Most home or property buyers in the United States obtain a mortgage when purchasing a home. A mortgage is essentially a loan from a bank or other lender for the purchase price of the home. The buyer must then make monthly payments to the lender until the loan is paid in full. When a debtor gets behind on the payments, the lender may initiate foreclosure proceedings. A homeowner that is facing foreclosure may have foreclosure alternatives, including refinancing the home, selling the home, executing a deed in lieu of foreclosure, or filing for bankruptcy protection.
Foreclosure proceedings will vary somewhat by jurisdiction, but the basic concept remains the same. When a debtor is delinquent in the monthly payments, the lender may immediately call the total amount of the loan due and payable. The lender may then petition the court to foreclose on the property, which gives legal title of the home back to the lender.
One of the many foreclosure alternatives is to attempt to refinance the loan. Many lenders will actually work with the borrower to find a way to refinance the home. In some cases, they will add the late payments to the end of the loan or reamoratize the loan. If the lender will not work the debtor, a debtor may be able to find another lender that will refinance the entire loan thereby avoiding foreclosure.
As the practical realty of a foreclosure proceeding is that the entire balance of the loan becomes due and payable, another one of the foreclosure alternatives is to sell the property. If the current market value of the home is less than what is owed on the mortgage, the debtor may be able to obtain permission from the lender to sell the property in a short sale. In a short sale, the property is sold for the current market value of the property and the lender agrees to forgive any remaining deficit on the loan.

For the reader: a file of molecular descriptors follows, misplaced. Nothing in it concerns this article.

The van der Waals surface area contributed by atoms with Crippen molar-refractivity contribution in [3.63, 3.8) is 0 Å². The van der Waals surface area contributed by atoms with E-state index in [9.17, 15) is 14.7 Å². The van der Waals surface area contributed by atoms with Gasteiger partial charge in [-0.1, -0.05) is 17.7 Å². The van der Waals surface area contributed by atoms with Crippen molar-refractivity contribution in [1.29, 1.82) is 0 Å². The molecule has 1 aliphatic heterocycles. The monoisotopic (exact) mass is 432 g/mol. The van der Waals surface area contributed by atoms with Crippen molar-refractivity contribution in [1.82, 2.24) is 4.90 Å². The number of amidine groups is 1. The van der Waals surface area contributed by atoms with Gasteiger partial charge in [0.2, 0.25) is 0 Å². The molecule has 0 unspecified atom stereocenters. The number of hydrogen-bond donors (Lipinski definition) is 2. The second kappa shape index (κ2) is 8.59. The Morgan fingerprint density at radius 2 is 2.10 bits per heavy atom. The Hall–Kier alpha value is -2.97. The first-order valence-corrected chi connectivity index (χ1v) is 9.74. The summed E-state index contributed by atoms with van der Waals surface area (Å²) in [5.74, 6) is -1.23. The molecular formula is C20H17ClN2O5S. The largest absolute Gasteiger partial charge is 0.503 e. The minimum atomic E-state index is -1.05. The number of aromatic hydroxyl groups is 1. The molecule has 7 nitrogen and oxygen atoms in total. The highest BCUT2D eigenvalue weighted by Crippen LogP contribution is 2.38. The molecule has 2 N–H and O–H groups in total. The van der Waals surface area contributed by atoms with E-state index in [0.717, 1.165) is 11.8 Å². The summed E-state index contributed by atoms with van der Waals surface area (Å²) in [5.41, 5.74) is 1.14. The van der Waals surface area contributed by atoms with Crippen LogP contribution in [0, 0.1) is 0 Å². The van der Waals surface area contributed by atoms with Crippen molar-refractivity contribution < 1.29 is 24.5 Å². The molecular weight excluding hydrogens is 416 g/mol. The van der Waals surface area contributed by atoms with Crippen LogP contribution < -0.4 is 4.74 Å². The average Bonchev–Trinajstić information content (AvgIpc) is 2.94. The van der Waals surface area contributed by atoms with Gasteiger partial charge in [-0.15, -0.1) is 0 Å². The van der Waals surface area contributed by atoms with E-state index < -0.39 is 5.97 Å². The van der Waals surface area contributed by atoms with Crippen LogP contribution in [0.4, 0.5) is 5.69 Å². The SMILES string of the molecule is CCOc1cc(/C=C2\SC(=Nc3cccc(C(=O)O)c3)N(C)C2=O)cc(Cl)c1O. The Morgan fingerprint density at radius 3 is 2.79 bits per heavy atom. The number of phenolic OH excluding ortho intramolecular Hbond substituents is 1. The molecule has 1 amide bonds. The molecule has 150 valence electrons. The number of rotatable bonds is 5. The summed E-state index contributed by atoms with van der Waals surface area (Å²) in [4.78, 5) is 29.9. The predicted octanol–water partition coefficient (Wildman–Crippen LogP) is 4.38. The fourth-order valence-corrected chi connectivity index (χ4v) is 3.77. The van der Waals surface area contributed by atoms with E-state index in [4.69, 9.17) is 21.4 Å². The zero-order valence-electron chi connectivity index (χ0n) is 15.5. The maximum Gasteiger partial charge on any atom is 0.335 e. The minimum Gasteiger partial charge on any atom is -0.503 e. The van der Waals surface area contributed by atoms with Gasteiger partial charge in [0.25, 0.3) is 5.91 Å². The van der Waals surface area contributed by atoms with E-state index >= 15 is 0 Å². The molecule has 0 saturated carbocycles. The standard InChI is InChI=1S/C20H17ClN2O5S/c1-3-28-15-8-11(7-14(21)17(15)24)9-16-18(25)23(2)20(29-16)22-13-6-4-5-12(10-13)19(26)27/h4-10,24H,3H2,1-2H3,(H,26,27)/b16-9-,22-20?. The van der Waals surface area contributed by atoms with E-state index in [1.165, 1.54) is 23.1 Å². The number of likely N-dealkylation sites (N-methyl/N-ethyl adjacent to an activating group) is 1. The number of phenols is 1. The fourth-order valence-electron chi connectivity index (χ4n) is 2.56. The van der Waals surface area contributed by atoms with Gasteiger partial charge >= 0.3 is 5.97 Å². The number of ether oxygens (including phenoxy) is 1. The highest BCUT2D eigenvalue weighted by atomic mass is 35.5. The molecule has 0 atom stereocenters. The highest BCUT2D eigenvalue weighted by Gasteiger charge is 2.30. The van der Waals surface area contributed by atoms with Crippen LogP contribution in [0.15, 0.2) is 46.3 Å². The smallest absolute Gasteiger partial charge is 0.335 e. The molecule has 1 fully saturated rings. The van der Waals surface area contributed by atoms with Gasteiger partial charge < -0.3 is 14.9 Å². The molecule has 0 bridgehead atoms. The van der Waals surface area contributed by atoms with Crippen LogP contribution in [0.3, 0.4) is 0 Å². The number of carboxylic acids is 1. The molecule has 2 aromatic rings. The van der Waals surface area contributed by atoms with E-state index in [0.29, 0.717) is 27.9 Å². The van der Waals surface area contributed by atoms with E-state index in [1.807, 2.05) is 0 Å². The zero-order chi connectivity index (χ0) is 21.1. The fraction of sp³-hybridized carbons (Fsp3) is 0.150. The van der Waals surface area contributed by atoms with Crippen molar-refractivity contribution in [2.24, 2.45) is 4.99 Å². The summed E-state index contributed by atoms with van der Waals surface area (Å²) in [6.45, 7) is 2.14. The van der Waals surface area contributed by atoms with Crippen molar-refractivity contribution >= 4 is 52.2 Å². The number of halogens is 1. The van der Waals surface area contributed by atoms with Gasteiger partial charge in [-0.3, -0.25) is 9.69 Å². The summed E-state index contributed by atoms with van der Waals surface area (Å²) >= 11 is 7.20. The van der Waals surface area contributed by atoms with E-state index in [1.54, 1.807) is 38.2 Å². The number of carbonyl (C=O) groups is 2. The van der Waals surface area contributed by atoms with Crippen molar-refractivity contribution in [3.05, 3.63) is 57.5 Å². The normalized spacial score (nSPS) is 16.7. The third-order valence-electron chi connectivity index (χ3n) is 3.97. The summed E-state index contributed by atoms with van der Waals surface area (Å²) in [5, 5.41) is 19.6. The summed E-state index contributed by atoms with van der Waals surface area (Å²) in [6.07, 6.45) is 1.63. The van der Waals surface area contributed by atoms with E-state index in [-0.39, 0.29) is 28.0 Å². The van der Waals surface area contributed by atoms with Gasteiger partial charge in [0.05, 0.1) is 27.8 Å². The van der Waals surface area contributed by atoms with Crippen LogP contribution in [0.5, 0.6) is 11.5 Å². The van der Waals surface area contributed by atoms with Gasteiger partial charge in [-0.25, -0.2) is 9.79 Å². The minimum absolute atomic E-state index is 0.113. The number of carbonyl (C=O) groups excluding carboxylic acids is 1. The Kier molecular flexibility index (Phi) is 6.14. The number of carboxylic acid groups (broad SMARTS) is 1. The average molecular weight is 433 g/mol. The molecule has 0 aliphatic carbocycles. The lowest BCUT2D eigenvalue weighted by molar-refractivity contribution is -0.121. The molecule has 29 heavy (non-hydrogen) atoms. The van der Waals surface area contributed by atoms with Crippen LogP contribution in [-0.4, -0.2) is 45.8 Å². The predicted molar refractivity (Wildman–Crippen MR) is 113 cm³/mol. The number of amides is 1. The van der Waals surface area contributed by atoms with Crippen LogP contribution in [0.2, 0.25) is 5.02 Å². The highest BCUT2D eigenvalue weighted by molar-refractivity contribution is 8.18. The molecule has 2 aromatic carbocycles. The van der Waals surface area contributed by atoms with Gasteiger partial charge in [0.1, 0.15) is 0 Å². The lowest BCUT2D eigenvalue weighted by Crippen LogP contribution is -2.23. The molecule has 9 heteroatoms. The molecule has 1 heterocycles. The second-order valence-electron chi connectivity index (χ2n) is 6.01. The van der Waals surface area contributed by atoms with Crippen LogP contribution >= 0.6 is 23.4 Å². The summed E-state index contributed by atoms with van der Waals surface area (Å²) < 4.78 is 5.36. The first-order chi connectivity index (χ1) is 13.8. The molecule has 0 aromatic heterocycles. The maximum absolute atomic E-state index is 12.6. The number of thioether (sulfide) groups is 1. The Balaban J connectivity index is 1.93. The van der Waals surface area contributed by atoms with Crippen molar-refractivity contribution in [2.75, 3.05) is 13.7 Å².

A deed in lieu of foreclosure is one of the less popular foreclosure alternatives; however, it has advantages over a foreclosure. A deed in lieu of foreclosure simply signs the property back over to the lender without the need for a formal foreclosure lawsuit. The benefit to the debtor is that any additional indebtedness incurred in a foreclosure proceeding is avoided. The public nature of a foreclosure is also avoided by executing a deed in lieu of foreclosure.
For debtors that believe their current financial situation is likely to improve, filing for bankruptcy protection is one of the best foreclosure alternatives. An automatic stay is granted when a bankruptcy petition is filed, which prevents all creditors from continuing, or initiating, any collection efforts. During the bankruptcy, the debtor may be able to make arrangements to catch up the payments and avoid the foreclosure altogether.